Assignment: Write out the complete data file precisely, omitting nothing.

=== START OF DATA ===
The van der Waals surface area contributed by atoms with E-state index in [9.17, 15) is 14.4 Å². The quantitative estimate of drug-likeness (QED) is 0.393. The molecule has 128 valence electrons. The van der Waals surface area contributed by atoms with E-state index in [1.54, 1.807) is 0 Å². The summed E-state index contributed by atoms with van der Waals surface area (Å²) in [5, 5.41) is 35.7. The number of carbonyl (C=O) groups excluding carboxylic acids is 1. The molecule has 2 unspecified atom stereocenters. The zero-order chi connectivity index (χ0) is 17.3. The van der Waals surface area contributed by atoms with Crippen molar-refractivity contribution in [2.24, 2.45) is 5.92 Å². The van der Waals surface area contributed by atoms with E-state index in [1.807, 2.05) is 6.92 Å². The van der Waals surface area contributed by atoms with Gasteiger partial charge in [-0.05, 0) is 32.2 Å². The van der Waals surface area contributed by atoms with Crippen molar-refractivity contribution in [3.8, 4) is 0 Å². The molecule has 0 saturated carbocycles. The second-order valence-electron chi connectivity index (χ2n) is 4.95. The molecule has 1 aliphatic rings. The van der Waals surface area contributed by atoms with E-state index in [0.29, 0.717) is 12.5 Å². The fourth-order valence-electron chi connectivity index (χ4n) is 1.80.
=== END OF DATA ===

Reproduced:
The van der Waals surface area contributed by atoms with E-state index in [9.17, 15) is 14.4 Å². The quantitative estimate of drug-likeness (QED) is 0.393. The molecule has 128 valence electrons. The van der Waals surface area contributed by atoms with E-state index in [1.54, 1.807) is 0 Å². The summed E-state index contributed by atoms with van der Waals surface area (Å²) in [5, 5.41) is 35.7. The number of carbonyl (C=O) groups excluding carboxylic acids is 1. The molecule has 2 unspecified atom stereocenters. The zero-order chi connectivity index (χ0) is 17.3. The van der Waals surface area contributed by atoms with Crippen molar-refractivity contribution in [2.24, 2.45) is 5.92 Å². The van der Waals surface area contributed by atoms with E-state index in [1.807, 2.05) is 6.92 Å². The van der Waals surface area contributed by atoms with Gasteiger partial charge in [-0.05, 0) is 32.2 Å². The van der Waals surface area contributed by atoms with Crippen molar-refractivity contribution in [3.8, 4) is 0 Å². The molecule has 0 saturated carbocycles. The second-order valence-electron chi connectivity index (χ2n) is 4.95. The molecule has 1 aliphatic rings. The van der Waals surface area contributed by atoms with E-state index in [0.29, 0.717) is 12.5 Å². The fourth-order valence-electron chi connectivity index (χ4n) is 1.80.